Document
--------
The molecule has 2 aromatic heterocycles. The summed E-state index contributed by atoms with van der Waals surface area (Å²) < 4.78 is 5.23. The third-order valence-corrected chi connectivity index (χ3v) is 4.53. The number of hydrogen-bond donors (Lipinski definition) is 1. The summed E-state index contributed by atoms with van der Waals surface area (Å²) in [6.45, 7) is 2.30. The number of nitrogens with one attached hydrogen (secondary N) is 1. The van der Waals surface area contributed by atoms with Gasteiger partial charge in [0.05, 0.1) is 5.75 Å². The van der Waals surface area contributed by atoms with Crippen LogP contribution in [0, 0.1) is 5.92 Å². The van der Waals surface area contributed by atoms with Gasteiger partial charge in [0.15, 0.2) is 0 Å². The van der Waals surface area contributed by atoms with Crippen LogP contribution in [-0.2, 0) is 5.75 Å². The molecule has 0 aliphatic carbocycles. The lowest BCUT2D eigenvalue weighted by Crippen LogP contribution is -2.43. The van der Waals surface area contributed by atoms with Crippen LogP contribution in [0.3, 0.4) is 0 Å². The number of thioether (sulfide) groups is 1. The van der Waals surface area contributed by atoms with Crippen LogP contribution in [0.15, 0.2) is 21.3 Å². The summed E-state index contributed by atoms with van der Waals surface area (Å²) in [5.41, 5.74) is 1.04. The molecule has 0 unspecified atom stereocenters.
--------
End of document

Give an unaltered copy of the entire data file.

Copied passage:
The molecule has 2 aromatic heterocycles. The summed E-state index contributed by atoms with van der Waals surface area (Å²) < 4.78 is 5.23. The third-order valence-corrected chi connectivity index (χ3v) is 4.53. The number of hydrogen-bond donors (Lipinski definition) is 1. The summed E-state index contributed by atoms with van der Waals surface area (Å²) in [6.45, 7) is 2.30. The number of nitrogens with one attached hydrogen (secondary N) is 1. The van der Waals surface area contributed by atoms with Gasteiger partial charge in [0.05, 0.1) is 5.75 Å². The van der Waals surface area contributed by atoms with Crippen LogP contribution in [0, 0.1) is 5.92 Å². The van der Waals surface area contributed by atoms with Gasteiger partial charge in [0.15, 0.2) is 0 Å². The van der Waals surface area contributed by atoms with Crippen LogP contribution in [-0.2, 0) is 5.75 Å². The molecule has 0 aliphatic carbocycles. The lowest BCUT2D eigenvalue weighted by Crippen LogP contribution is -2.43. The van der Waals surface area contributed by atoms with Crippen LogP contribution in [0.3, 0.4) is 0 Å². The number of thioether (sulfide) groups is 1. The van der Waals surface area contributed by atoms with Crippen LogP contribution in [0.15, 0.2) is 21.3 Å². The summed E-state index contributed by atoms with van der Waals surface area (Å²) in [5.41, 5.74) is 1.04. The molecule has 0 unspecified atom stereocenters.